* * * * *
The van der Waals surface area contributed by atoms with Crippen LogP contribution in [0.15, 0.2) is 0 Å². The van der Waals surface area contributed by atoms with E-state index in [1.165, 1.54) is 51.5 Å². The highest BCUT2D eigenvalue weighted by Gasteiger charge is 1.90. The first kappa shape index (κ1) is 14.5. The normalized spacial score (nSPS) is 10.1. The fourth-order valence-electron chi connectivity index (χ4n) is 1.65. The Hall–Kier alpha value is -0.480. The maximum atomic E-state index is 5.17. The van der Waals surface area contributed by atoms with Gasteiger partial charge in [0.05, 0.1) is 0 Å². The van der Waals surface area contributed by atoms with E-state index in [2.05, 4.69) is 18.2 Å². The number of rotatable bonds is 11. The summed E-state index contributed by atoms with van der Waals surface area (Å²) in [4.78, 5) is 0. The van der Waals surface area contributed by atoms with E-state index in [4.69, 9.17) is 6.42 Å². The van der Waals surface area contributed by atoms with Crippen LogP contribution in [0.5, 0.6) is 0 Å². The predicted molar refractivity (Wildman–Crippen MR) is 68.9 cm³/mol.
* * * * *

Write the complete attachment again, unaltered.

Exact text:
The van der Waals surface area contributed by atoms with Crippen LogP contribution in [0.15, 0.2) is 0 Å². The van der Waals surface area contributed by atoms with E-state index in [1.165, 1.54) is 51.5 Å². The highest BCUT2D eigenvalue weighted by Gasteiger charge is 1.90. The first kappa shape index (κ1) is 14.5. The normalized spacial score (nSPS) is 10.1. The fourth-order valence-electron chi connectivity index (χ4n) is 1.65. The Hall–Kier alpha value is -0.480. The maximum atomic E-state index is 5.17. The van der Waals surface area contributed by atoms with Gasteiger partial charge in [0.05, 0.1) is 0 Å². The van der Waals surface area contributed by atoms with E-state index in [2.05, 4.69) is 18.2 Å². The number of rotatable bonds is 11. The summed E-state index contributed by atoms with van der Waals surface area (Å²) in [4.78, 5) is 0. The van der Waals surface area contributed by atoms with E-state index in [4.69, 9.17) is 6.42 Å². The van der Waals surface area contributed by atoms with Crippen LogP contribution in [0.5, 0.6) is 0 Å². The predicted molar refractivity (Wildman–Crippen MR) is 68.9 cm³/mol.